The UK SCALE-UP issue

26 July 2016

In recent years the UK has seen a shift in focus to scale-ups. Several scholars have discussed the need to support the UK’s scaling companies and according to Deloitte and Nesta, if just 1% more scale-ups are created in the UK, it could add 150,000 new jobs and £225BN to British GDP by 2034 – good stuff. In Scotland the support and attitude for entrepreneurship and creating new business has been phenomenal, but if we are to reap the benefits of this thriving entrepreneurial spirit, we need to ensure these start-ups become strong, and growing businesses.
The 2014 Scale-up report by Sherry Coutu, pioneer of the scale-up revolution and member of the Informatics Ventures advisory board, identified the paramount task of creating an environment which allows start-ups to turn into scale-ups. The Scale-up Challenge is the supporting report by Deloitte, which evidences the consensus in academia, business and government that targeting High Growth is a worthy intervention.
However, providing support to growing businesses is not just about money, says Stelios Kavadis, one of the authors of the Barclays report; Start-ups need guidance on how to grow strategically, need a good network and a thorough understanding of their sector.
Scotland great ecosystem that supports scaling up, through the workshops and events we organise at Informatics Ventures, the Scotland Can Do Scale programmes and most recently Strathclyde’s Growth Accelerator Programme to name just a few.
For those in any doubt though we thought it would be useful to define what makes a scale-up a scale-up, and give some top tips! After all, from what these reports say, it’s in everyone’s best interests that the UK sees more successful scale-up businesses!

What is a SCALE-UP?


“Scale-ups are enterprises with average annualised growth in employees (or in turnover) greater than 20 per cent a year over a three-year period, and with 10 or more employees at the beginning of the observation period.”

– Sherry Coutu


However, often scale-ups still maintain the ‘start-up label’. Being called a ‘start-up’ carries excitement and positive connotations, where the general impression is that they’re innovative, disruptive and versatile businesses which can quickly respond to consumer needs.

“A start-up is on the quest to find product-market fit, developing and iterating its product or service, experimenting with customer segmentation and working toward a positive contribution margin.”

“A scale-up, on the other hand, has already validated its product in a market, and has proven that the unit economics are sustainable. A scale up’s quest is to continue on that upward climb.”

– David Glickman: entrepreneur.


Differentiating between what makes a start-up a scale-up is important in order to understand the processes required to transition. A scale-up is past the stage of searching for a viable business model and is now executing a credible business plan, thereby a start-up becomes a scale-up when it has solved all the start-up challenges and is ready for growth.


SpecializationAs a start-up everyone is giving their best, often doing more than one thing at once, which is extremely valuable at first. But as you scale-up, you need to functionalise roles, for example restructuring your organisation so employees can perform their responsibilities in a more effective way. As roles become more defined, it’s important not to lose creativity within your employees so although your structure may become more formalized, there’s nothing to say you need to lose your established culture.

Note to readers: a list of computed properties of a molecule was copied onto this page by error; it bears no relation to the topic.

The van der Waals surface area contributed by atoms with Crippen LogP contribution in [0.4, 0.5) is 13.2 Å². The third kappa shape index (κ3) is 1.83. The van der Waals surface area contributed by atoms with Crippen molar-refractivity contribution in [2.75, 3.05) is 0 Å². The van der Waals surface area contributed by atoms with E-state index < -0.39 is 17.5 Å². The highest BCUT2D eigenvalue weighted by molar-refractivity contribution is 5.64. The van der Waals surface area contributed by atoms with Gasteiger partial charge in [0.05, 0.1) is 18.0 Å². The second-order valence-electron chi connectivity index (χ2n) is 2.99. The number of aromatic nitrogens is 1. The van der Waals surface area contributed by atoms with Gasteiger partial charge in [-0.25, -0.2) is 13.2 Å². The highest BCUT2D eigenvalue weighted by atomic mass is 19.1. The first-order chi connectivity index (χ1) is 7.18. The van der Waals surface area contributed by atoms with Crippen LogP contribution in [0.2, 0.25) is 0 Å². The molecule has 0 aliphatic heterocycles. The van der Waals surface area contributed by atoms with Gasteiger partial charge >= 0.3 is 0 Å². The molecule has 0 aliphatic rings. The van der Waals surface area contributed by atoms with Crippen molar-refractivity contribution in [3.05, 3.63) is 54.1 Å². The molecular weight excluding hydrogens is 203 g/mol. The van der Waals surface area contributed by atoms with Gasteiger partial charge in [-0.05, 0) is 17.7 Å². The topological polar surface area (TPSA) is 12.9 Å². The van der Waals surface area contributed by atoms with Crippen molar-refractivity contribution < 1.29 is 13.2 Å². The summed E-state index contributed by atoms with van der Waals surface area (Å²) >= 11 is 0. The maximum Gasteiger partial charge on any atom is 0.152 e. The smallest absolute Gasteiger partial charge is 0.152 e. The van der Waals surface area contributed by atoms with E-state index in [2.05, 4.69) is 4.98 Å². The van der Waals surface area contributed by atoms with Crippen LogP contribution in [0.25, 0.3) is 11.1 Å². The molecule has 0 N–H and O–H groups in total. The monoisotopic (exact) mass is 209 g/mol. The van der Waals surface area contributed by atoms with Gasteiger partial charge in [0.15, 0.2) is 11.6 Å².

Leading on-Leadership: As you scale up the leadership required changes over time, you need to find great coaches to guide your team. Hire good, experienced managers, and you should definitely be teaming up with executive and non-executive directors to bring their skills, experience and guidance to the table as you navigate the challenges of a scaling business (check out #Teaming here).


Get your house in order: You need to make sure you can keep your house clean from the start, which means keeping track of the dirty work. As your business scales, good record keeping is paramount, put processes in early so they are adopted quickly and become part of the norm. It’s much harder to change a culture once it’s established! Scale-ups need resources and often are looking for A-round funding – the due diligence required for a large investment round means having your house in order from an early stage will make the due diligence gathering much easier.


Prepare your team for success: Allocate a fair amount of time to allow your team to get acquainted with all the different parts of your business, spend more time to get people on board, etc, to ensure that everyone you’re working with understands your aims, what the business is doing, what differentiates you from competitors. Basically, prep your players to be able to deliver an effective elevator pitch!


Take care of the team: Both at work and off, it is good managerial practice to keep morale high and encourage employee loyalty. A scaling company is growing its head count so having a happy workforce is one of the best adverts you can have for new recruits. At the end of the day your business is nothing without the people in it so look after them and they will look after you.


Make sure you seek support from other entrepreneurs and advisers to answer big questions.
Transitioning from a start-up to a scale-up can require big and sometimes uncomfortable changes, however, these are all part of taking your business to the next level!
Why not take a look at how Scotland is Scaling by region with this super handy infographic.


Good Luck!


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By Silvia Gatti, Informatics Ventures

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